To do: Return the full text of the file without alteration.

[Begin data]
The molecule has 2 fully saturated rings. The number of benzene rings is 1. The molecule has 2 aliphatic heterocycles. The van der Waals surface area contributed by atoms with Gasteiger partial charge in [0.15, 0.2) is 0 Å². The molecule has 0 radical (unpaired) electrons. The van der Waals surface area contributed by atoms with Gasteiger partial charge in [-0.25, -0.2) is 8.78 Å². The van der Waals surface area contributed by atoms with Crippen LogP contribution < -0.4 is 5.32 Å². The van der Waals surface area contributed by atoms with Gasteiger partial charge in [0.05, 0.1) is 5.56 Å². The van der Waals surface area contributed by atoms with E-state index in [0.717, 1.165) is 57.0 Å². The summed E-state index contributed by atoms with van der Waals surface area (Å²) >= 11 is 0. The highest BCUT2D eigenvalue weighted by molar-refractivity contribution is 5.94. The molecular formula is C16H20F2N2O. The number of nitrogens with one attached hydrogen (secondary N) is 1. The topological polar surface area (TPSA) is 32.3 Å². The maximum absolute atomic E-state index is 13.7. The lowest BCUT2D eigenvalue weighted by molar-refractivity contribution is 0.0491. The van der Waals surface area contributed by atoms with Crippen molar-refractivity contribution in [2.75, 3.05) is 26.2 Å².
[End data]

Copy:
The molecule has 2 fully saturated rings. The number of benzene rings is 1. The molecule has 2 aliphatic heterocycles. The van der Waals surface area contributed by atoms with Gasteiger partial charge in [0.15, 0.2) is 0 Å². The molecule has 0 radical (unpaired) electrons. The van der Waals surface area contributed by atoms with Gasteiger partial charge in [-0.25, -0.2) is 8.78 Å². The van der Waals surface area contributed by atoms with Crippen LogP contribution < -0.4 is 5.32 Å². The van der Waals surface area contributed by atoms with Gasteiger partial charge in [0.05, 0.1) is 5.56 Å². The van der Waals surface area contributed by atoms with E-state index in [0.717, 1.165) is 57.0 Å². The summed E-state index contributed by atoms with van der Waals surface area (Å²) >= 11 is 0. The highest BCUT2D eigenvalue weighted by molar-refractivity contribution is 5.94. The molecular formula is C16H20F2N2O. The number of nitrogens with one attached hydrogen (secondary N) is 1. The topological polar surface area (TPSA) is 32.3 Å². The maximum absolute atomic E-state index is 13.7. The lowest BCUT2D eigenvalue weighted by molar-refractivity contribution is 0.0491. The van der Waals surface area contributed by atoms with Crippen molar-refractivity contribution in [2.75, 3.05) is 26.2 Å².